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Study finds that intermittent fasting leads to less severe COVID symptoms

Bottles of COVID-19 vaccine are lined up on a surface.
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The new study was published and released this week in BMJ Nutrition, Prevention & Health. Researchers specifically found that COVID-19 patients who practiced regular water-only intermittent fasting had lower risk of hospitalization or dying due to the virus than patients who did not.

Researchers from Intermountain Healthcare have found that people who regularly fast or practice intermittent fasting are less likely to experience severe complications from COVID-19.

Dr. Benjamin Horne, director of cardiovascular and genetic epidemiology at Intermountain Healthcare, said intermittent fasting already shows a surplus of health benefits including reducing inflammation and improving cardiovascular health. Now, it has shown to aid in battling COVID-19 infection.

“We started thinking and doing some in-depth research on what effect might fasting have on the mechanisms related to inflammation and other mechanisms that are active in controlling or reducing the severity of COVID-19,” Horne said.

The new study was published and released this week in BMJ Nutrition, Prevention & Health. Researchers specifically found that COVID-19 patients who practiced regular water-only intermittent fasting had lower risk of hospitalization or dying due to the virus than patients who did not.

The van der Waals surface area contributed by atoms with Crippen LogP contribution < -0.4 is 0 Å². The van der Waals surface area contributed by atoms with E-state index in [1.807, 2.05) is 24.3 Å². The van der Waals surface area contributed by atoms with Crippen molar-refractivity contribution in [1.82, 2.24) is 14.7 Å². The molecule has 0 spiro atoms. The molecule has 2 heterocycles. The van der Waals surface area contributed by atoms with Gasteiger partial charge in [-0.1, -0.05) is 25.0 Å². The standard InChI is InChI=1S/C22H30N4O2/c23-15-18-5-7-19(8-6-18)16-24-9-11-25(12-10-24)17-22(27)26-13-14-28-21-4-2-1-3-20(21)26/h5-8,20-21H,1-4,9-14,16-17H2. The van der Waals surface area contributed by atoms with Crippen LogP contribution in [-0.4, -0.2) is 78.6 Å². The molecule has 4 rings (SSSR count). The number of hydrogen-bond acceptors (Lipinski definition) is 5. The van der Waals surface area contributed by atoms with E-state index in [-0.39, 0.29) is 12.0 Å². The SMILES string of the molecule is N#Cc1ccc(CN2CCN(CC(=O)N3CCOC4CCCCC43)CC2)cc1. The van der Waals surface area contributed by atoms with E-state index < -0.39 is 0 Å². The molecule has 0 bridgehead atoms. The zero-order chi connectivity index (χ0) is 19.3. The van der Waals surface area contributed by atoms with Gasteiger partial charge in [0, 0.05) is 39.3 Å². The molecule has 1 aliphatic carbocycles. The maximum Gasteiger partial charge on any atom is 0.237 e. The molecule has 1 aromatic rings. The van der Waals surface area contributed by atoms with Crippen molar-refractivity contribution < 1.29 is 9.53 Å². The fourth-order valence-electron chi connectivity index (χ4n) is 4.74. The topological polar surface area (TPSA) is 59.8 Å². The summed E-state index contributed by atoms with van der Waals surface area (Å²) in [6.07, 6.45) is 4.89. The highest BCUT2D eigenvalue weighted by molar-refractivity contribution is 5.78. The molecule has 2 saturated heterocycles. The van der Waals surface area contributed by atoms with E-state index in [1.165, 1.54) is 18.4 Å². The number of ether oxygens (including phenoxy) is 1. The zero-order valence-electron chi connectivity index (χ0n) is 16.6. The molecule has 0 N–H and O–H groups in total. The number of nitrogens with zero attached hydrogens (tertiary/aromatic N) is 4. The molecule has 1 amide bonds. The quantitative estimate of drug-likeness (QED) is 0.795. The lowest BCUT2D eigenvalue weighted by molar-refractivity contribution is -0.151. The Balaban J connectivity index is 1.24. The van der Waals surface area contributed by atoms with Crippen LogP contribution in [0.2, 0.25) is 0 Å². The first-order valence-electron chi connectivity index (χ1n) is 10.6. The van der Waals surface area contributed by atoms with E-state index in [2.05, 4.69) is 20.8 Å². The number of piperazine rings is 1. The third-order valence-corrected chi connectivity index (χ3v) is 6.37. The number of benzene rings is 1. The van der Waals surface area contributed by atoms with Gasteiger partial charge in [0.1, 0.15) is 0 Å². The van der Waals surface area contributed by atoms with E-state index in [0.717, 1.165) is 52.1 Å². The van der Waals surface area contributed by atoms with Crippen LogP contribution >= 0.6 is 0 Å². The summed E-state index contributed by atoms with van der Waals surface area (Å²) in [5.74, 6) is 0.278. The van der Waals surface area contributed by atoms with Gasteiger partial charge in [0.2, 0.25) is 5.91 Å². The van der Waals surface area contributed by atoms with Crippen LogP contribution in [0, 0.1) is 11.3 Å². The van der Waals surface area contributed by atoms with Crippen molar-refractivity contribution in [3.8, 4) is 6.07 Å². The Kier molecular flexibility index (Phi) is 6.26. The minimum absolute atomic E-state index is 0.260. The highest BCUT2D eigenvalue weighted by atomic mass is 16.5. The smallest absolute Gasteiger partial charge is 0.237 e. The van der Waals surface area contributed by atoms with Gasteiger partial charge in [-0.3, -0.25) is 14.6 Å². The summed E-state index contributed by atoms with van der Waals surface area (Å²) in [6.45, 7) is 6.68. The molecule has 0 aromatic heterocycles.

Dr. Horne said intermittent fasting does not prevent testing positive or contracting COVID-19, but is associated with lower severity of symptoms once the patient has tested positive for it.

“The biological mechanisms actually fit in very well with those findings," Horne said. "They speak well to the idea that the severity of COVID is reduced but not that you would be protected from getting COVID-19 in the first place.”

Dr. Horne says more research needs to be done in order to understand more about why intermittent fasting is associated with better COVID-19 outcomes, but he stressed that these results are found from patients who have practiced the diet after decades, not just in a short amount of time.

Sydney Lasike graduated from Dixie State University, in St. George, Utah, in 3 years with a bachelors degree in Media Studies (Multimedia Journalism Emphasis). There, she competed as a student-athlete on the women’s volleyball team, and was the Features Editor of the school newspaper, Dixie Sun News. She was awarded the 2021 Media Studies Student of the Year Award, and graduated with Latin Honors - Magna Cum Laude.